Hey, hey Cincy. Before you run off to your Halloween festivities this weekend (I’m super ready for my favorite holiday as well), let’s talk about something really scary — the news.
First off, you should probably wander on over to this link right here and give it a nice little click if you’re still working on that whole voting thing that is happening right now. We have everything you need to know about local elections and issues ahead of Nov. 6 — from governor on down to county judgeships and local ballot issues, links to debates and forums candidates participated in, when and where to vote early, all of it.
• Cincinnati Public Schools, students at Robert A. Taft Information Technology High School, high school sports fans and West End residents will say a final goodbye to the neighborhood’s Willard A. Stargel Stadium tonight. The facility, named after the late Taft football coach and neighborhood hero, is slated for demolition next month to make way for FC Cincinnati’s coming Major League Soccer facility — but the timing of the new Stargel will be trickier than originally expected. You can read more about that in our story here.
• Meanwhile, there is some controversy between FC Cincinnati and another organization in close proximity to the coming soccer stadium’s footprint. Earlier this week, FCC President and General Manager Jeff Berding told The Cincinnati Enquirer that the Cincinnati Ballet had asked for $1 million from the team for use of its parking lot. The ballet has a long-term lease on its building and the lot, which it was renting from Tristate Whole Building Supplies before the company sold the property to FCC. Berding called the ask from the ballet “a shakedown,” but Cincinnati Ballet CEO Scott Altman fired back, saying Berding’s claims were “patently false.” Altman says neither he nor chair of the ballet’s board, Debbie Brant, had any such discussion with Berding about money, and that no one else negotiates for the organization. Berding has declined to name who he says asked for the payment.
• This week, Mayor John Cranley delivered his fifth State of the City Address, which was big on praise for the city’s first responders during recent tragedies. Cranley didn’t talk much about new initiatives his office may unveil in the future, however, and managed to sidestep talking about the major shakeups that have rocked City Hall this year. You can read more in our story here.
• If you’re looking to get your off-season Reds fix, this might bum you out: the team’s Hall of Fame and Museum will close for renovations Nov. 1. It’ll be the site’s first revamp since it opened in 2004. Some of the Red’s many artifacts — believed to be the most of any Major League team — will be hitting the road, however, so you can still see them at other locations. The museum will reopen in time for next year’s baseball season, director Rick Walls says.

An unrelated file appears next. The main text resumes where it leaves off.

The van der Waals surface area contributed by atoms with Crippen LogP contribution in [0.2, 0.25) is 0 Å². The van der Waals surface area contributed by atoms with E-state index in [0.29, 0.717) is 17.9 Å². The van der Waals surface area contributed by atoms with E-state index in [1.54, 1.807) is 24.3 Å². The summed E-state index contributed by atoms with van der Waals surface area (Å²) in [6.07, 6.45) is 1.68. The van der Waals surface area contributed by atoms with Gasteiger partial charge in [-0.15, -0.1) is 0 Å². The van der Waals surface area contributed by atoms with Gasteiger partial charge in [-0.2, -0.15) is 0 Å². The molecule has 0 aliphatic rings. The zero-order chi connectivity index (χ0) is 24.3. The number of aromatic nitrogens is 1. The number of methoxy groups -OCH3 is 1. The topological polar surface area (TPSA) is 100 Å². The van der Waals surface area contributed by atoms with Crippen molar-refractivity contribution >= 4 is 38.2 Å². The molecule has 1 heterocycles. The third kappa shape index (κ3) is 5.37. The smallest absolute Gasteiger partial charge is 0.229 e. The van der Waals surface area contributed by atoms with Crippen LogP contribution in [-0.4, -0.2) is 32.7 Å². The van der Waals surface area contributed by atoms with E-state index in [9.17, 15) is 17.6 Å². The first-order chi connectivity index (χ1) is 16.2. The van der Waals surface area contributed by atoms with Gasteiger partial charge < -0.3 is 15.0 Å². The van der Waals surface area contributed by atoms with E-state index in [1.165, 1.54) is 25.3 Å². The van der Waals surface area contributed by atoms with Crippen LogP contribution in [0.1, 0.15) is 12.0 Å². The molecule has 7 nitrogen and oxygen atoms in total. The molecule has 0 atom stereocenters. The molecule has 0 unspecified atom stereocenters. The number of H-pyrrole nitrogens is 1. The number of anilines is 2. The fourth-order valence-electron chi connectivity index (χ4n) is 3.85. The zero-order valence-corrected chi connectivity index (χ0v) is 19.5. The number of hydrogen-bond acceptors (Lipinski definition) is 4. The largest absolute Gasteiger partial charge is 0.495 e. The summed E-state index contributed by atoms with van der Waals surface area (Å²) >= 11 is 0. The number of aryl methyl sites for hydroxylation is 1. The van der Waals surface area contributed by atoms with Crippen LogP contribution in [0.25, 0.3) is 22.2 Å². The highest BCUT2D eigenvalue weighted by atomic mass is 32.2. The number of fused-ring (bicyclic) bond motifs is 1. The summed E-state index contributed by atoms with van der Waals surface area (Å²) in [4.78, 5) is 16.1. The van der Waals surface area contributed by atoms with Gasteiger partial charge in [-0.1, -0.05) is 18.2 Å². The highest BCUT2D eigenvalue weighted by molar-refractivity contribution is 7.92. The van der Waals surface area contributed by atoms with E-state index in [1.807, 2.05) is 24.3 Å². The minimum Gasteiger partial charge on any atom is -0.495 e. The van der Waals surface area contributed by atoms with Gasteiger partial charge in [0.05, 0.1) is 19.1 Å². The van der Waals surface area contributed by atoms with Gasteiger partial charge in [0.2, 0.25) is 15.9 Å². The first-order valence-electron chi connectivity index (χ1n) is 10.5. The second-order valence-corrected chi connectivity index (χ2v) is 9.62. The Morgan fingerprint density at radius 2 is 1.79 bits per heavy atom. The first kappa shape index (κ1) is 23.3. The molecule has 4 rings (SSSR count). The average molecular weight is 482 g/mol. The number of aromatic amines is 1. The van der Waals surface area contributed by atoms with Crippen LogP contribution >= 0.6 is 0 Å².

• Are you a fan of intimidating, brutalist architecture? Well, you’re probably not going to like this. Officials at the University of Cincinnati this week acknowledged that the school is planning to tear down Crosley Tower, one of the largest single-pour concrete buildings in the world. It’s also very… unique… aesthetically. Don’t worry, though, you have plenty of time to take pictures of the towering, angular structure — it will be years before UC demolishes it.
• Reports of gender-based violence are on an uptick, according to statistics shared at Cincinnati nonprofit Women Helping Women’s annual breakfast yesterday. In 2017, the organization helped 5,800 people who reported they survived abuse or violence due to their gender, WHW CEO and President Kristin Shrimplin said. This year so far, that number has climbed to 6,000. Some of that, of course, is the influence of the Me Too movement emboldening people to come forward with their stories. But Cincinnati Police data also shows an increasing number of reports: from 1,700 in 2015 to 1,800 in 2016 up to 1,943 last year, including incidents that resulted in nine deaths.
"We have had enough of the fundamental disrespect and disregard, the violation and victimization in our region and in the U.S. of survivors," Shrimplin said at the breakfast.
• The federal government is investigating potential hate crime charges after a man shot and killed two African-Americans at a Kroger near Louisville. Suspect Gregory Bush tried to get into a predominantly black church before those shootings and uttered a racial comment afterward, a bystander says, sparking speculation that the shootings of his two black victims may have been racially motivated. There is evidence mental illness may have also played a role. Read more in our story here.
• Finally, in national news, authorities say they have arrested Florida resident Cesar Sayoc as a suspect in connection with a dozen bomb-like packages mailed to prominent Democrats and other critics of President Donald Trump. Those packages, which are believed to contain explosives, are currently being examined by the FBI. Former presidential candidate Hillary Clinton, former Vice President Joe Bidden, former President Barack Obama and other high-profile targets received the packages. Evidence — including a van owned by Sayoc plastered with political posters and slogans — suggests he was an ardent supporter of Trump and conservative causes.